A New Publishing Rhythm and Thoughts on BETT

We’ve just about got back onto our normal publishing rhythm this week, thanks to a huge effort by the team – thanks to them. The CES report was by far the largest report that we have ever produced and the team has also been coping with a new publishing system, just to add to the fun and challenge!

The new system will mean that we will be publishing stories to the web as they are ready, rather than on the weekly cycle that we have used for many years. That’s going to be a challenge, but we will adjust! When we started publishing weekly, we finalised the issue on the Monday. However, that tended to mean that stories were often left because “we can catch up at the weekend”. So, a good number of years ago, we moved to publishing on a Friday. That made for better weekends for everybody and we got into a good routine. For a number of years, we hardly missed a Friday, so it was frustrating to be so late last week. At the moment, the layout process is proceeding, so I hope we don’t hit any problems and can get the issue out today. This article, of course, will have to go through the editing and proofing process, so I’m not certain!

Just to complicate the week, it was the annual BETT show in London. Tom and I went to the show to see what was new and we’ll bring you our report next week. The BETT show is a very good “vertical” event covering educational technology. There are a couple of differences from most of the shows that we go to in the attendees. First, the show is very European and is not dominated by English accents – there are many visitors from different parts of the world – mainly Europe. On the train to the event, the mixture of languages was great (although, as it was in London, which is a very international place, that’s not at all uncommon anyway!).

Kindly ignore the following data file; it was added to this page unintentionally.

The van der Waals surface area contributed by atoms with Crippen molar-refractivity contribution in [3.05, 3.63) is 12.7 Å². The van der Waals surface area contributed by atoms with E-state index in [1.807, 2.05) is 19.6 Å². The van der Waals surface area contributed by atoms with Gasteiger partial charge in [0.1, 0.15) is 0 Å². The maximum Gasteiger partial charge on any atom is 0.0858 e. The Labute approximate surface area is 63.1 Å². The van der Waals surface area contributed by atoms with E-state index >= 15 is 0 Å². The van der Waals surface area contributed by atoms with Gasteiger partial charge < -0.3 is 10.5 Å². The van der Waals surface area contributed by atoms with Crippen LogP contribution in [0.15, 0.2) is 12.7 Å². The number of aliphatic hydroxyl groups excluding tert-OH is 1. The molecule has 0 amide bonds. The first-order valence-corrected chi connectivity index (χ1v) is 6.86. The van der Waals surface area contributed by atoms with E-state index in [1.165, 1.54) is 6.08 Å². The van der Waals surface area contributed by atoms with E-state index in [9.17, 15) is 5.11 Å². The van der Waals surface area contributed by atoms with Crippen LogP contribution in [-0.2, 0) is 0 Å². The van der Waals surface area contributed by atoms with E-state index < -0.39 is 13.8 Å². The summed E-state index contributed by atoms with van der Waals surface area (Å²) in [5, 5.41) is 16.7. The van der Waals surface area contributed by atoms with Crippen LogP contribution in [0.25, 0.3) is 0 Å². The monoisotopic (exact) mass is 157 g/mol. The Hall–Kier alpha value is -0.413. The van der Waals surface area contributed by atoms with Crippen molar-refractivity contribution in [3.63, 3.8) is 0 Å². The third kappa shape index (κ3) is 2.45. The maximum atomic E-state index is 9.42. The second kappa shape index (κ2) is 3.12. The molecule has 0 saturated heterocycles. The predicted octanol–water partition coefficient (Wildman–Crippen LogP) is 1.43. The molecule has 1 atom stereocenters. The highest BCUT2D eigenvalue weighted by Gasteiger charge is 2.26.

The other big difference was the number of women, both in the attendees and on the stands. Almost all of the shows that I attend are very engineering and technology-led and, whatever the reasons, are dominated by men. Education, especially early education, is often a job where women dominate, at least in this country (only around 20% of teachers here of children under 11 are men in the UK), so the balance is different in education.

At the NPD event, at CES, Karyn Schoenbart the President and COO of NPD made the point that she welcomed the arrival of wearables as this brought an element of fashion and design to CES that had not been obvious before. She also pointed out that in the US, while the smartwatch market is dominated by male buyers (71%), 54% of fitness trackers are bought by women. It was often said in years gone by that sales of TV were about the “wife acceptance factor”, that they weren’t just bought by men seeking the latest technology, but as items of furniture. The appeal of flat TVs as furniture was a big part of the growth of the TV market in the boom for flat panel TVs.

It does occur to me that the appeal of smartphones and tablets is across “the gender divide”, which would help to explain their success in recent years. I wonder if the whole of the consumer market started to look for products that are as highly valued by women, as by men, maybe there would be better growth prospects? Chris talks in this issue about the Oculus headset. I mentioned that there were long queues to try the headsets at CES, but there weren’t many women in the queue!